How To Diversify
|December 19, 2016||Posted by Oddmund Grøtte under Stock Analysis|
How many stocks do you need to diversify? The idea with diversification is to reduce volatility and to make sure you don’t have too many eggs in one basket. If you for example hold 10 stocks, then a big hit in just one of these will take a huge chunk of your returns.
Most academic studies divide portfolios into deciles. For example, an academic study of the performance of low P/E stocks might divide group of stocks into deciles. This often involves holding a portfolio of about 100 stocks! So, in order to get this premium that exists in “cheap” stocks, you need to buy all those 100 stocks (theoretically). Assuming you only buy 10 of those 100 stocks, you are narrowing your universe a lot. Most of the research I have done (and also read), concludes that most of the premium reaped by buying cheap stocks come from just a few (of those 100). These few stocks are of course very difficult to spot in advance.
A highly concentrated portfolio has a high probability to miss the big winners, while at the same time a big loser have a huge impact on performance. If you hold 10 stocks and one drops 40%, the other 9 stocks must perform really well to outweigh this loss.
Diversification is also good for your mental health. To sleep well at night and not worry about money are the most important thing so you can actually follow your strategy. Thinking about money is in most cases detrimental to performance because you make wrong irrational decisions based on money and fear.
Warren Buffett is a strong advocate of a very narrow portfolio. He says diversification is “protection against ignorance”. To some extent he is right, but it assumes you are a very good stock picker. He says diversification means you are taking on bigger risk because you might buy stocks you don’t know much about.
Personally, I prefer to make diversification into about 30 companies. I simply don’t trust my abilities as much as Buffett does. I’m also quite risk averse. Not matter how much research you do, some of it will be wrong. No one makes just good calls.
Here are some points consider when setting up a portfolio of stocks:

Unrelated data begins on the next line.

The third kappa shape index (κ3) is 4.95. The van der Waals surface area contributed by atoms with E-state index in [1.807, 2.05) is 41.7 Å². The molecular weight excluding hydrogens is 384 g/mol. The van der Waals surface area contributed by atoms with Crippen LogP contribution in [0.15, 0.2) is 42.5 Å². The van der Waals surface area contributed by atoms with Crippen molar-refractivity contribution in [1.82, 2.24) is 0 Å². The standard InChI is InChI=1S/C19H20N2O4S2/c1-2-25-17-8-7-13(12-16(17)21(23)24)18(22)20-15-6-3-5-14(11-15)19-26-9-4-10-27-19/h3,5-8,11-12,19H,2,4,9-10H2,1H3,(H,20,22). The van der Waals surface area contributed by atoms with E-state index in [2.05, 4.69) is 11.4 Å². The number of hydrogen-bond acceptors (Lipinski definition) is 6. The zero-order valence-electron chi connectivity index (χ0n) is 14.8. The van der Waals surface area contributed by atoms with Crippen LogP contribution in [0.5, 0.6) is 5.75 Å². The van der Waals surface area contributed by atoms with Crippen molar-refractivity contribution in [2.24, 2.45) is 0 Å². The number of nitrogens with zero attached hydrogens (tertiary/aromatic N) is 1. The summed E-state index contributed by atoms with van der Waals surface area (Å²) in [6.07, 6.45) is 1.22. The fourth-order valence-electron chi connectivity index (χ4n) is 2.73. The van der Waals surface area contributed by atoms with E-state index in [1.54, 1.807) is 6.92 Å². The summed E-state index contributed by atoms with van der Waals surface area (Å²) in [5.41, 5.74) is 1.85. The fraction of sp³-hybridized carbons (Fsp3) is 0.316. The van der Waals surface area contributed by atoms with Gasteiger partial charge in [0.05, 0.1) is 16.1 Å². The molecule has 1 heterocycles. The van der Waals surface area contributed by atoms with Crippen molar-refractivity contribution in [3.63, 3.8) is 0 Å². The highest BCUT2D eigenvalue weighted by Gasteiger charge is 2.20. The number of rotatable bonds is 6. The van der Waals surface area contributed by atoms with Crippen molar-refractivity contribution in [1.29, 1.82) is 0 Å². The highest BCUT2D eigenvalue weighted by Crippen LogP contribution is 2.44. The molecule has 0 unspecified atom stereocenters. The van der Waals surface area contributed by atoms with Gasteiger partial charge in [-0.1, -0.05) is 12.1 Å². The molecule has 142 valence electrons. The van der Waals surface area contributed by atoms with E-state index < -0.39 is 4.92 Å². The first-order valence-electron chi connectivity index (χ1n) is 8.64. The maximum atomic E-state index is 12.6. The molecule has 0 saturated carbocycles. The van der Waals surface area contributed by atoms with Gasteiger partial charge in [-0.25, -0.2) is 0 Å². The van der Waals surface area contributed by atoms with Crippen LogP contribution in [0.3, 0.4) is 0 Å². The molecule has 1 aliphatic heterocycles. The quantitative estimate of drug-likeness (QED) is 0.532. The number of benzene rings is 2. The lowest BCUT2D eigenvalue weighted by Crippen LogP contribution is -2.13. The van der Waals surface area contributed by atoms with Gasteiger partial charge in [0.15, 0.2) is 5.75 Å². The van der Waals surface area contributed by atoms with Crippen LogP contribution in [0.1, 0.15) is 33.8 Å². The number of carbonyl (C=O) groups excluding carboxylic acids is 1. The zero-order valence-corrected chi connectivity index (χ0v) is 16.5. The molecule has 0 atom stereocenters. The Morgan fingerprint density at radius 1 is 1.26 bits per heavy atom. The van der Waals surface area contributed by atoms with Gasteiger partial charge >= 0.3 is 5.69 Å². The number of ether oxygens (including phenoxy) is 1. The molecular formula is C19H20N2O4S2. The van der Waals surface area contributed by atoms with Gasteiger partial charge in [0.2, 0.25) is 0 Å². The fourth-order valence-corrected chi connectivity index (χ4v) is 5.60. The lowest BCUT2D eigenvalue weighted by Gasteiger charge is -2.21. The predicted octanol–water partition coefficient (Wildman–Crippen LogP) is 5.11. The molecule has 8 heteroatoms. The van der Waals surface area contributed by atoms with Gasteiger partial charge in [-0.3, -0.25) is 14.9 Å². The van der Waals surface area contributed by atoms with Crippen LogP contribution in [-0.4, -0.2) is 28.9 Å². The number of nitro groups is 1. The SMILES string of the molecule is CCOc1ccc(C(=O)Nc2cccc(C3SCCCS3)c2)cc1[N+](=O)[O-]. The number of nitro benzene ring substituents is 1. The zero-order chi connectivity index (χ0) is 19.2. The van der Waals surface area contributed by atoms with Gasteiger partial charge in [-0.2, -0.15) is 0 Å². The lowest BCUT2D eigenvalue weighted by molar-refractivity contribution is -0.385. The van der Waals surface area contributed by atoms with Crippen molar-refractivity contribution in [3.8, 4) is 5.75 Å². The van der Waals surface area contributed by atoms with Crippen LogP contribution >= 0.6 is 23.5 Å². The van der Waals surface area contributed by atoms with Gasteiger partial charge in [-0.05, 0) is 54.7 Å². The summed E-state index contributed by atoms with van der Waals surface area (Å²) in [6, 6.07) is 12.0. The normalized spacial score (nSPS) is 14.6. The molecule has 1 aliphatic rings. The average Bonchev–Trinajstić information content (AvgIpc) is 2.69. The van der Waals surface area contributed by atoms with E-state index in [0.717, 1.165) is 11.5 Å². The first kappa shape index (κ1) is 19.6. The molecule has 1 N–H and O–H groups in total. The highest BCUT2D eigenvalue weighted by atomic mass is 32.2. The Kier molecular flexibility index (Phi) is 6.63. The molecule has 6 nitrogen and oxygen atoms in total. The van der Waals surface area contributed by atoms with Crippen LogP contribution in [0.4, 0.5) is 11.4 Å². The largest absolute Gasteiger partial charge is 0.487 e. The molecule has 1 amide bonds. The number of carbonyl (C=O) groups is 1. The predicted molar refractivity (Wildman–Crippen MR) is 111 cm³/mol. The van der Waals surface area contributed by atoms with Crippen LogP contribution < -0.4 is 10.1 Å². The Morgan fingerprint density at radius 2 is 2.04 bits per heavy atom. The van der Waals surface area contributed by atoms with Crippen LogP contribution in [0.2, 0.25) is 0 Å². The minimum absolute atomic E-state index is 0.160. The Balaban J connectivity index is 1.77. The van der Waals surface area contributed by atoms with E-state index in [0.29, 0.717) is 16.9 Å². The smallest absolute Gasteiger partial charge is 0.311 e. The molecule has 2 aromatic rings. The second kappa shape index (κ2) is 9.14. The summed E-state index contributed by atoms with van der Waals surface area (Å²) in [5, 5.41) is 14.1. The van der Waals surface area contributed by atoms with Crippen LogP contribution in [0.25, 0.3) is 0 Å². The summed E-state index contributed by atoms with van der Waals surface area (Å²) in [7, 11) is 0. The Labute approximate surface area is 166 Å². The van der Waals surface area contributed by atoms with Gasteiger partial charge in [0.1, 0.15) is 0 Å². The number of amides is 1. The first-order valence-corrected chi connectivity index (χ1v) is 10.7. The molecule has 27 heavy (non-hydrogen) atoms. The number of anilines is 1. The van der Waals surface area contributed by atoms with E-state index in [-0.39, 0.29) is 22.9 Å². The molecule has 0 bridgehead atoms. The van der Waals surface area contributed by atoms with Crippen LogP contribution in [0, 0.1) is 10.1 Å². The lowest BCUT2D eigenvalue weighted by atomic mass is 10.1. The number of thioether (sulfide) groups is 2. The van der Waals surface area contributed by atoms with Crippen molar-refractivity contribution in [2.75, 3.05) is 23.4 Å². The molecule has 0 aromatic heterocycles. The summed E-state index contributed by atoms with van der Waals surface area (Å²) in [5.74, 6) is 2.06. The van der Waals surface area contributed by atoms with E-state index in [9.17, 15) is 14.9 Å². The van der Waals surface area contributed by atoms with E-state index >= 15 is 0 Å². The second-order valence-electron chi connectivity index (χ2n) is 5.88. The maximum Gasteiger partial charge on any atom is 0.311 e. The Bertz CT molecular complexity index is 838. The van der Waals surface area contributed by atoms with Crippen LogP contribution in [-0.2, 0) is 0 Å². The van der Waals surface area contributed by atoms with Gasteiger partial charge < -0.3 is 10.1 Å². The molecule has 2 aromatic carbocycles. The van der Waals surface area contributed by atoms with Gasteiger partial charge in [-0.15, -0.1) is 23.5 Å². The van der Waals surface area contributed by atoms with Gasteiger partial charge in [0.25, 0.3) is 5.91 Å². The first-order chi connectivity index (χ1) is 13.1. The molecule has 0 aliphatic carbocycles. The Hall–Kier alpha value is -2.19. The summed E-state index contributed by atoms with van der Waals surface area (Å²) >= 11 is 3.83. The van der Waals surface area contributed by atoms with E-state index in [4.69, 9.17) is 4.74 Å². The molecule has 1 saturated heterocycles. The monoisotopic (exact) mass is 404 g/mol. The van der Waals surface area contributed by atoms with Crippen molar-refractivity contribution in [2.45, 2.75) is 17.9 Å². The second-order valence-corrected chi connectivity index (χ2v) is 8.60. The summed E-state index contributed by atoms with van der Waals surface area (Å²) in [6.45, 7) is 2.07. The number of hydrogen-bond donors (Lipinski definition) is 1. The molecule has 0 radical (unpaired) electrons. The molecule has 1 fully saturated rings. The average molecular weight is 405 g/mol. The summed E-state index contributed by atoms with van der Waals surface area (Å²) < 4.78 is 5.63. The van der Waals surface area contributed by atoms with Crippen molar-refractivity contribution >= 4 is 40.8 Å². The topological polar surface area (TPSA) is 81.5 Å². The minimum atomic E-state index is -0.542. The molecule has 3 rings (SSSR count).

Diversify to different industries
Of course, there is no point in diversifying into 30 companies in the same industry. Your portfolio must also be a balance among different industries.
Simply pick stocks among a wide range of industries. If your portfolio is 30 stocks, then you should have at least 10 different industries.
I’m from Norway (but not living there). Oslo Stock Exchange is highly concentrated towards oil and fish (salmon). There simply isn’t many opportunities outside oil and fish. Hence, I should look at other regions outside Norway:
Diversify into different regions
In a well diversified portfolio you should have companies that derive income from different parts of the world. That doesn’t necessarily mean buying stocks in for example Hong Kong. There are lots of companies with sales in Hong Kong but not listed there.
As an example, FTSE 100 companies only generates about 20% of sales from the UK! As a rule of thumb I prefer companies that have sales in all parts of the world and are not too dependant on a single market.
Example of a company I like
I prefer companies that are diversified into several divisions and generate sales from different products and from different parts of the world. One company I like, but currently does not hold, is UK based Spectris Plc (tickercode SXS.L on yahoo!). The company makes highly specialized measuring instruments and controls.I would like to own it, but think it slightly overvalued at this time.
The annual report from 2015 describes very well what I mean by diversification:
There are two things worth noting: Sales is spread among 4 different divisions and quite equal weighted. And if you look at sales by region it is spread quite evenly all over the world. This company is not dependant on just a few products and certainly not a “home market”. This is something which I try to look at when I make investment divisions.